Advances in Clinical and Experimental Medicine

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Advances in Clinical and Experimental Medicine

2017, vol. 26, nr 8, November, p. 1283–1291

doi: 10.17219/acem/68739

Publication type: review article

Language: English

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Creative Commons BY-NC-ND 3.0 Open Access

Sclerostin: Intracellular mechanisms of action and its role in the pathogenesis of skeletal and vascular disorders

Barbara Pietrzyk1,D, Mike Smertka1,D, Jerzy Chudek1,D,E,F

1 Department of Pathophysiology, Medical University of Silesia, Katowice, Poland


Sclerostin is a glycoprotein involved in the regulation of bone metabolism, exclusively secreted by osteocytes. It affects the activity of bone morphogenetic proteins (BMPs) and is an inhibitor of the Wnt/β-catenin metabolic pathway in bone cells. Osteocytes reduce the release of sclerostin in response to mechanical stimuli acting on bone, and thus promote the activation of osteogenic pathway Wnt/β-catenin in osteoblasts. This signaling pathway plays a key role in osteogenesis and bone turnover. Loss of sclerostin gene function is related to 3 different craniotubular hyperostosis processes: sclerosteosis, craniodiaphyseal dysplasia, and van Buchem disease. Additionally, experimental and clinical studies suggest that sclerostin may promote vascular calcification. Antibodies directed against sclerostin stimulate bone formation and represent a new therapeutic option in the treatment of diseases with increased bone resorption, such as osteoporosis and inflammatory diseases where there is generalized bone loss, periarticular osteoporosis, and cartilage damage, such as rheumatoid arthritis (RA), ankylosing spondylitis (AS), and glucocorticoid-induced osteoporosis (GIO). Antibody use has the potential to offer new therapeutic approaches in the therapy of mineral and bone disorders resulting from chronic kidney disease (CKD-MBD) and vascular calcifications.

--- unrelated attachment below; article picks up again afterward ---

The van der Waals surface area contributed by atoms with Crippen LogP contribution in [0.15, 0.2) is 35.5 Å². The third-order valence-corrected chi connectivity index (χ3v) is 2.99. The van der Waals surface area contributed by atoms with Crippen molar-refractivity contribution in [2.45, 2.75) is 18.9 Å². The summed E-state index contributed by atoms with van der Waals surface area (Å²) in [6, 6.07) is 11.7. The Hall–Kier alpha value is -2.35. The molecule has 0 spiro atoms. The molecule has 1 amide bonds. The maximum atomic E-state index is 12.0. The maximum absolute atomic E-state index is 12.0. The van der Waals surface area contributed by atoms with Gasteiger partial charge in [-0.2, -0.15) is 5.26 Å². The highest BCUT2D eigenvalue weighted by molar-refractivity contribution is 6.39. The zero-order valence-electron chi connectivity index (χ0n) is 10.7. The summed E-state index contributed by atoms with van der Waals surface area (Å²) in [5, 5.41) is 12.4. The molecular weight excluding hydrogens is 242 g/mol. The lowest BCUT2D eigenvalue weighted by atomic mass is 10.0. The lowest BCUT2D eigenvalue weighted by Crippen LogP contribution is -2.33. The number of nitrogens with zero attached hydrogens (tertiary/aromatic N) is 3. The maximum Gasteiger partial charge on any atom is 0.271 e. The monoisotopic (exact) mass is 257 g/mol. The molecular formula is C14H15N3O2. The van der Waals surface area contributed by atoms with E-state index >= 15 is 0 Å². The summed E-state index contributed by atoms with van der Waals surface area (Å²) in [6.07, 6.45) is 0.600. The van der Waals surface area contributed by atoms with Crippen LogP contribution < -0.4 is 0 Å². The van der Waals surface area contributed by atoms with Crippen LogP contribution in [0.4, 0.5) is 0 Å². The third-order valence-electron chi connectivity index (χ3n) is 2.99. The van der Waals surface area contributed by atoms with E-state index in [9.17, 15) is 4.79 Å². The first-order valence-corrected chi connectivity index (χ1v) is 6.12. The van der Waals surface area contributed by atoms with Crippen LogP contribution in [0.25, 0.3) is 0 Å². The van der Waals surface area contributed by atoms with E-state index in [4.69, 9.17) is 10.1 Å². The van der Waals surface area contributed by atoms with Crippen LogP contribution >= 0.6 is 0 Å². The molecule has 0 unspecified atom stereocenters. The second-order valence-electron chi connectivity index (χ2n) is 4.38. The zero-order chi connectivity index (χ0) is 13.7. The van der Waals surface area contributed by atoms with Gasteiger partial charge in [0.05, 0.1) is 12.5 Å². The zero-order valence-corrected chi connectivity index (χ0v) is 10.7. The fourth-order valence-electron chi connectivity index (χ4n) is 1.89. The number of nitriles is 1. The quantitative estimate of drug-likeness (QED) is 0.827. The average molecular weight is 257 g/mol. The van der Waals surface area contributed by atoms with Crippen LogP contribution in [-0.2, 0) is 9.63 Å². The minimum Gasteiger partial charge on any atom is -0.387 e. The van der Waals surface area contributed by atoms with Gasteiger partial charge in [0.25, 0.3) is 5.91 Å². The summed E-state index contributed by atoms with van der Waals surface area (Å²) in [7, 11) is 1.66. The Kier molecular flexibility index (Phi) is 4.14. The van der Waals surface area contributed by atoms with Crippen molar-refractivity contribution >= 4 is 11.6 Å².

Key words

osteoporosis, bone mineral density, vascular damage, sclerostin, Wnt/β-catenin pathway

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